Road

Lawson Craddock on how to ride 100 miles inside

Giant-Alpecin's Lawson Craddock has turned to technology in his recovery from a bad crash at the Tour Down Under

The highway was wide, straight, and predictable. It was early in stage 3 of the Tour Down Under, before the break had formed, and attacks were still launching off the front. The gas was on, 180 heads bowed down to stems, as Lawson Craddock (Giant-Alpecin) tried to move up the side of the peloton.

He has one distinct memory of the crash that followed: upside down, hanging in the air, thinking, “This isn’t going to end well.”

The pothole came out of nowhere, Craddock said. He tried to bunnyhop it, but his back wheel didn’t clear the gap. He went head over heels, smashing his chest, breaking his sternum manubrium, separating the AC joint in his shoulder, and fracturing a small but vital bone (aren’t they all?) in his left wrist.

“This is by far my worst injury on a bike. I’ve been racing for 13 years now, and I’ve never gotten anything worse than road rash,” he told VeloNews. “Normally after a crash you have to turn your brain off once you get back in the pack. I’m hoping that instincts take over, and I’m not scared by it.”

The crash was just over a month ago. His recovery is almost complete; he’s just days from his first outdoor ride, maybe a week from returning to his European base in Girona. A month banned from riding outside is never easy, but for a professional, it can threaten a season.

Yet Craddock believes he can be ready to race again within three weeks. He says his season goal, improving upon last year’s third place overall at the Tour of California, is still attainable.

Technology is changing how pros return from injury, much like it has also aided amateurs forced to ride indoors by bad weather or long days at the office or busy lives.

Stuck inside, Craddock turned to training with Zwift, an online multiplayer training game that uses power figures provided by either a power meter or a smart trainer to allow for real-time racing against other riders around the globe.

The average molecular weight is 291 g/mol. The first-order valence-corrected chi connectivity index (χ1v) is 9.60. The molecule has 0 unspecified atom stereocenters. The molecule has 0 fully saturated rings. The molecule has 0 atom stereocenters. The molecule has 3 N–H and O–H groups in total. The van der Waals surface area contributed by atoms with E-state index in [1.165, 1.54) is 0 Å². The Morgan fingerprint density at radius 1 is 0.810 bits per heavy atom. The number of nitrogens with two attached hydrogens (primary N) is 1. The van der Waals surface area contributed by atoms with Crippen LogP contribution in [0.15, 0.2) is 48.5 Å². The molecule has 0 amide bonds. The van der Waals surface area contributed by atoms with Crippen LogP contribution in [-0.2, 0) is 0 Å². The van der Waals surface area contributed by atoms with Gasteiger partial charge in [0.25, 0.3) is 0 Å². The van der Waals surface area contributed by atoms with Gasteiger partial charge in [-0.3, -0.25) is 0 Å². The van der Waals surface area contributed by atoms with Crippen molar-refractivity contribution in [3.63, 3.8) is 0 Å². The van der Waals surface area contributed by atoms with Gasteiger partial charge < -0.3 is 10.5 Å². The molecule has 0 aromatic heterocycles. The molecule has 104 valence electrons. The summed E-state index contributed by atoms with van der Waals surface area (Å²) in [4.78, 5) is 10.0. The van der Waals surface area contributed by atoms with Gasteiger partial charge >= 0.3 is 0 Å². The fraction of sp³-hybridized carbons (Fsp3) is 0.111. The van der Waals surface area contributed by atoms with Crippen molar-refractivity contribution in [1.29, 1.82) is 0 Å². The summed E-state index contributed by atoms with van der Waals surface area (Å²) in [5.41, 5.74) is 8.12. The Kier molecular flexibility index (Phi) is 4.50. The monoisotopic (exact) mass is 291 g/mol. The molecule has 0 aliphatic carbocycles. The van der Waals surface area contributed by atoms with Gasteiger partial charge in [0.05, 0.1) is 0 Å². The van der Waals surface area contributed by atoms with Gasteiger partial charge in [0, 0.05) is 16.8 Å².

A month ago, Craddock had never heard of Zwift. But following his crash, he spotted a few other pros, like Laurens Ten Dam and Ted King, posting Christmas tree-shaped rides on Strava from a strange island in the middle of the Pacific. “I was like, ‘Where are these guys? Are they doing some training camp? I’ve never heard of this place,” he said.

His curiosity piqued, Craddock looked into the source of these mystery rides. The answer: virtual avatars of Ten Dam and King were on “Zwift Island,” a real, uninhabited island that Zwift has commandeered and laid its virtual course upon. When riders use Zwift, they end up with a real GPS file that they can upload to Strava, as if they had ridden on the island. Craddock’s agent got him set up with an account, a laptop, and an ANT+ connector for his power meter, and he’s been using the service since.

A few days ago, he rode a century. Last week, he rode over 21 hours. Every minute was on the trainer.

“I never ride on the trainer a lot, but when I crashed, I was looking at a month of trainer riding, and I was looking for anything to make it more bearable,” Craddock said. With Zwift, “you’ll be sitting there, and you’ll see a guy sitting on, then he’ll attack you, and of course being competitive you can’t have that, so you attack them back. So you get five or six guys just going as hard as they can; it’s just kinda fun. To be able to ride with other people is a huge factor that makes it pretty entertaining,” he said.

“I did a hundred miler the other day. I did two hours right when I woke up, got off, made a quick smoothie and ate a bagel, then jumped back on and did another three hours,” he said.

Craddock’s hours on “the island,” as he called it, will go down once he can ride outside, an occasion that is only a few days away. But as he prepares to race again, he says he’ll use it for early-morning rides before flights, or for when he just can’t get outside due to weather.

He hopes to be back in a real peloton soon, and is confident that he hasn’t lost too much fitness to the injury. His scheduled start at Vuelta Andalucia had to be tossed out, but Craddock hopes to jump back into his original schedule with the Volta Ciclista a Catalunya, which begins on March 23. From there, the Texan will be racing and training hard in preparation for the Tour of California.

“I’m really hoping that the form will come back pretty quickly, and I can do something there,” he said. “I love racing in front of a home crowd.”